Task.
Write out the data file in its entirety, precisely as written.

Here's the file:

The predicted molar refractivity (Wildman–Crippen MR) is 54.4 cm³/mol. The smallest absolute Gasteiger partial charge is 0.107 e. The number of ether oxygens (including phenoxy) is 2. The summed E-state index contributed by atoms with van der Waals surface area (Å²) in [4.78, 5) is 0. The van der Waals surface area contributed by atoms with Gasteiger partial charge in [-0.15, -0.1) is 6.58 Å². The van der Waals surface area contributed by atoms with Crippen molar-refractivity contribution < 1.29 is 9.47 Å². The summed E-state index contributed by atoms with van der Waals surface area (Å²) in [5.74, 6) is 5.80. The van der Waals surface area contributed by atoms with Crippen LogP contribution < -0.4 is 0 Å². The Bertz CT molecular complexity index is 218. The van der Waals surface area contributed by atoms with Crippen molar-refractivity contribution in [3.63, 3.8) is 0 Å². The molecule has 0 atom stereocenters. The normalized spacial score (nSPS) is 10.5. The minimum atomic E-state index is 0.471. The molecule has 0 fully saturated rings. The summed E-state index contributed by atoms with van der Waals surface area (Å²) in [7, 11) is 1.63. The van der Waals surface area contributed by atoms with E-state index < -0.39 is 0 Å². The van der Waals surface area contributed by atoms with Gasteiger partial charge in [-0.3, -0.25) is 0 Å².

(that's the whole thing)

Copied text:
The predicted molar refractivity (Wildman–Crippen MR) is 54.4 cm³/mol. The smallest absolute Gasteiger partial charge is 0.107 e. The number of ether oxygens (including phenoxy) is 2. The summed E-state index contributed by atoms with van der Waals surface area (Å²) in [4.78, 5) is 0. The van der Waals surface area contributed by atoms with Gasteiger partial charge in [-0.15, -0.1) is 6.58 Å². The van der Waals surface area contributed by atoms with Crippen molar-refractivity contribution < 1.29 is 9.47 Å². The summed E-state index contributed by atoms with van der Waals surface area (Å²) in [5.74, 6) is 5.80. The van der Waals surface area contributed by atoms with Crippen LogP contribution < -0.4 is 0 Å². The Bertz CT molecular complexity index is 218. The van der Waals surface area contributed by atoms with Crippen molar-refractivity contribution in [3.63, 3.8) is 0 Å². The molecule has 0 atom stereocenters. The normalized spacial score (nSPS) is 10.5. The minimum atomic E-state index is 0.471. The molecule has 0 fully saturated rings. The summed E-state index contributed by atoms with van der Waals surface area (Å²) in [7, 11) is 1.63. The van der Waals surface area contributed by atoms with E-state index < -0.39 is 0 Å². The van der Waals surface area contributed by atoms with Gasteiger partial charge in [-0.3, -0.25) is 0 Å².